Interesting Fact: Downy Woodpeckers have the undulating flight pattern typical of many woodpecker species, alternating quick wingbeats with folding the wings against the body. When having a dispute with another bird, Downy Woodpeckers fan their tails, raise their head feathers, and jerk their beaks from side to side. In spring you may see courtship displays in which males and females fly between trees with slow, fluttering wingbeats that look almost butterfly-like. ( https://www.allaboutbirds.org/guide/Downy_Woodpecker/lifehistory )

 

Keep Going Everything You Need Will Come To You At The Perfect Time.

Happy International Women’s Day

F/11.0, 1/500, ISO 250.

Horned Grebe

What did the man say to the wall?

One more crack like that and I’ll plaster ya!

Interesting Fact: A sleeping or resting Horned Grebe puts its neck on its back with its head off to one side and facing forward. It keeps one foot tucked up under a wing and uses the other one to maneuver in the water. Having one foot up under a wing makes it float with one “high” side and one “low” side.  ( https://www.allaboutbirds.org/guide/Horned_Grebe/lifehistory )

How To Say Happy Women’s Day in Different Languages.

English

Happy Women’s Day

Polish

Szczęśliwy Dzień Kobie

Espanol

Feliz Día de la Mujer

Arabic

وم المرأة العالمي

Italian

Felice Giorno delle Donne

German

Alles Gute zum Tag der Frauen

Portuguese

Feliz Dia Da Mulher

Swedish

Glad kvinnors dag

Hindi

mahila divas kee shubhakaamanae

Korean

yeoseong-ui nal-eul chugha haeyo

Spanish

Feliz Día de la Mujer

Ukrainian

Поздравляю тебя с восьмым марта

French

Bonne Journée de la Femme

Russian

С Международным женским днем [S Mezhdunarodnym zhenskim dnem]

Malayalam

vanitā dinattinṟe santēāṣaṁ

Kannada

Mahileyara Dinada Shubhashayagalu

Telugu

Mahiḷa dinōtsava śubhākāṅkṣalu

Gujarati

Khuśa mahilā divasa

Bangla

Śubha nārī dibasa

Urdu

یوم خواتین مبارک

Chinese

妇女节快乐 [fù nǚ jié kuài lè]

Persian

روز زن مبارک

Turkish

Kadınlar günün kutlu olsun!

Greek

Ευτυχισμένη η ημέρα της γυναίκας

Japanese

Kokusai josei day

Keep Looking Up That’s The Secret Of Life

F/7.1, 1/200, ISO 320.

Pileated Woodpecker

What did one eyeball say to the other eyeball?

Between you and me something smells.

Interesting Fact: A Pileated Woodpecker pair stays together on its territory all year round. It will defend the territory in all seasons, but will tolerate new arrivals during the winter. ( https://www.allaboutbirds.org/guide/Pileated_Woodpecker/lifehistory )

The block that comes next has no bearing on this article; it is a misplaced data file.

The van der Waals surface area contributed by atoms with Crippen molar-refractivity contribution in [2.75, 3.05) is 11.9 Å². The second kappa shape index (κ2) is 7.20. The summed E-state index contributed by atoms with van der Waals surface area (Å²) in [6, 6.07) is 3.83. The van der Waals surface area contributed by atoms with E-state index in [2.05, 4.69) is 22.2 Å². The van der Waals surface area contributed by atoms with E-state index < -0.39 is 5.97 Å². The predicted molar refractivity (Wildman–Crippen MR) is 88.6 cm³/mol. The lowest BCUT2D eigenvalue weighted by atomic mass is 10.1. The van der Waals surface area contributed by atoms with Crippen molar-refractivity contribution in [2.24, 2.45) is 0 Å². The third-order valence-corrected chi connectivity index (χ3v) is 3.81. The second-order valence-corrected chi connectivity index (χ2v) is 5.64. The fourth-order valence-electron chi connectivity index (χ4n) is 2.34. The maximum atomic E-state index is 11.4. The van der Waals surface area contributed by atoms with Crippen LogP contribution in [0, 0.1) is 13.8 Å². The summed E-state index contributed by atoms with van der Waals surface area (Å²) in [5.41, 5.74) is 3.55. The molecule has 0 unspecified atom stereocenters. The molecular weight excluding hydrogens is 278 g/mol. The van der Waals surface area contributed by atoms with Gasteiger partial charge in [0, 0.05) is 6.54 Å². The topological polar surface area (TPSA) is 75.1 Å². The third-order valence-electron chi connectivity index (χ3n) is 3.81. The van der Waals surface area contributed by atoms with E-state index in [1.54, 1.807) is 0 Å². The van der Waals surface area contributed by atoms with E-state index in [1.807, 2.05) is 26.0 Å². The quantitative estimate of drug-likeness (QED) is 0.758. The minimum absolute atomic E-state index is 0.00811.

Life Is So Much Easier When You Just Chill Out.

F/8.0, 1/250, ISO 400.

Carolina Wren

One day, during a lesson on proper grammar, the teacher asked for a show of hands from those who could use the word “beautiful” in the same sentence twice. First, she called on little Suzie, who responded with, “My father bought my mother a beautiful dress and she looked beautiful in it.”

“Very good, Suzie,” replied the teacher. She then called on little Michael. “My mommy planned a beautiful banquet and it turned out beautifully,” he said.

“Excellent, Michael!”

Then, the teacher called on Little Johnny. “Last night, at the dinner table, my sister told my father that she was pregnant, and he said, ‘Beautiful, …just #$&#*&^# beautiful!

Interesting Fact: One captive male Carolina Wren sang nearly 3,000 times in a single day. ( https://www.allaboutbirds.org/guide/Carolina_Wren/lifehistory )

I’m Gonna Tell You Again STOP HUMMING!

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F/6.3, 1/125, ISO 100.

Rufous Hummingbird

What do you do with a sick boat?

Take it to the doc.

Interesting Fact: The Rufous Hummingbird has an excellent memory for location, no doubt helping it find flowers from day to day, or even year to year. Some birds have been seen returning from migration and investigating where a feeder had been the previous year, even though it had since been moved. ( https://www.allaboutbirds.org/guide/Rufous_Hummingbird/lifehistory )